When in 1986 at the 47th session of the Indian History Congress (IHC), held at Srinagar, Kashmir, we presented a paper, 'The Economic Map of India, AD 1-300', we could hardly have imagined that this was the beginning of a long-drawn endeavour to map practically all the periods of prehistoric and ancient India. Yet, this was what it proved to be; and, as we pursued the enterprise, with varying degrees of persistence, our efforts resulted in thirteen papers in all, submitted at as many sessions of the IHC, until 2007, when, at its Delhi session the last one (accompanying Map 2) was presented. The IHC overcame, in later years, its earlier inability to print the maps we had previously simply displayed at its sessions; now, the maps (cur into parts) began also to be published in IHC's Proceedings in black and white, along with the texts of our papers. The texts and maps, after their initial publication, have been subjected to constant revision, during which two maps and the papers accompanying them have been consolidated into one (Map 11 and the text for it). Three geographical indexes (placed at the end of this volume) have been compiled in the final stage. Their compilation has necessitated a search for the co-ordinates of no less than 1075 places, this being the number of entries in the Place Index, counted by disregarding the occurrences of the same places on different maps, and the entries for variant names. The process has necessitated a checking, once again, of the map positions of practically all the places concerned. Even as we worked on what we thought were final touches, new information continued to become available, or sources, not previously consulted, imperiously beckoned, causing us repeatedly to correct and update maps and texts.
The fact that our atlas originated in maps and papers for audiences at the Ancient India and the Archaeology Sections of the Indian History Congress, makes it obvious that one object of the atlas is to serve as a work of reference for scholars and students of prehistory and ancient history. The maps are designed primarily to show, as accurately as possible, major archaeological and historical sites and places (with the Place Index offering a further aid to precision). Hopefully, however, the atlas is not just a work of reference. It aims at presenting through its maps the movements of the human species, formation of regional archaeological 'cultures', aspects and phases of language history, political boundaries and administrative centres, towns and ports, economic features and even technological developments, during various segments of time.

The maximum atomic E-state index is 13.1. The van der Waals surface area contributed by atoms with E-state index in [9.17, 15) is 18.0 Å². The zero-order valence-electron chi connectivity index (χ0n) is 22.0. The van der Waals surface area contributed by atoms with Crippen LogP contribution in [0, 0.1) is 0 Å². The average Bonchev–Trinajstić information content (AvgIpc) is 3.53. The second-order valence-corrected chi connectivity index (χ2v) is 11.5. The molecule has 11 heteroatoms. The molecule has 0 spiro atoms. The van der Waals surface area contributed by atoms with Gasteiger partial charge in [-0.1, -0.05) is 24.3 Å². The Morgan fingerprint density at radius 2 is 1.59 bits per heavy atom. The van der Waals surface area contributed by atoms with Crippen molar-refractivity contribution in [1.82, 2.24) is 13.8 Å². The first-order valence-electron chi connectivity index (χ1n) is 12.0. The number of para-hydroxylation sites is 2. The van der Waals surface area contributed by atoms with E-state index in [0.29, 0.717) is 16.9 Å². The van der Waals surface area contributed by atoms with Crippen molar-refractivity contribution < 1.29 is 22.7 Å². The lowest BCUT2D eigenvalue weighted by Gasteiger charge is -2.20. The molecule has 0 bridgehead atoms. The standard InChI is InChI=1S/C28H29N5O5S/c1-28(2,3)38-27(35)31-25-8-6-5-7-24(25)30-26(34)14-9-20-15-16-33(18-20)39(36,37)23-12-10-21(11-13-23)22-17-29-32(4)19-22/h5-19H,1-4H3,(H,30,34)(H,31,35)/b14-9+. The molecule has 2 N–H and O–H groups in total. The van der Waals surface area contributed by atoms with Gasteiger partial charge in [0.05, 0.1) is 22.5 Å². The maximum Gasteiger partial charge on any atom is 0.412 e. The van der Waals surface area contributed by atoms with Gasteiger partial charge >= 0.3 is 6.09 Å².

Such maps should be of use to a wide range of readers, who are interested in any of the varied aspects of our past, including, of course, historical geography, pure and simple.
Before we pass on to certain technical matters, a few words may be offered about the general plan of the atlas. The maps are arranged in chronological sequence, only three pairs of Maps, viz. Nos. 4-5, 8-9 and 11-12, being broadly synchronous. We begin with the evolution and diffusion of the human species (the theme of Map 1); and the rest of Prehistory (including 'Proto-history') is covered by Maps 2-4. All the first four maps are based, practically entirely, on archaeological evidence. Map 5 is constructed on the basis of linguistic and textual evidence, and Maps 6-12 draw on written (including originally orally transmitted) texts. Inscriptions form our major source for Maps 7 and 11; and Maps 8 and 10 rest entirely on them. Beginning with Map 6, we have also used numismatic evidence, especially for Map 9. Archaeological finds have also been put to use from Map 6 onwards.
The themes of the maps have been largely determined by the information available to us. We have exhibited economic data on our maps, two being exclusively devoted to them. We have, it must be confessed, not attempted to map art and religious history. The size and complexity of the data and the further time the undertaking would require have deterred us. For this, apologies are due, especially, to Professor K.M. Shrimali, who has specifically noted the non-fulfilment of our light-hearted promise made earlier in regard to the mapping of religious developments.
List of Abbreviations
The Indian Subcontinent-Physical
From Oxford Reference Atlas for India and the World, 2010
Evolution & Diffusion of Humankind
Archaeological Cultures, 1800-600 BC
Historical Geography of India, 1800-600 BC
India, 600-320 BC
India, Political, 200 BC-AD 300
Economic Geography, AD 1-300
India, Political, AD 300-550
Political Geography, AD 500-750
Economic Map of India, AD 500-800
Evolution and Diffusion of Humankind
The Indus Civilization and Atecedent and Contemporary Culture
Archaeological Culture. C. 1800-600 BC
The Political Geography of India, 200 BC-AD 300, from Inscriptions
India, Political, AD 300-550-Based on Inscriptions
Political Geography, c. AD 550-750
Index 1: Places
Index 2: Tribes, Territories, Kingdoms
Index 3 : Ancient River Names
The Atlas and the Authors
Your email address will not be published *
Send as free online greeting card
Email a Friend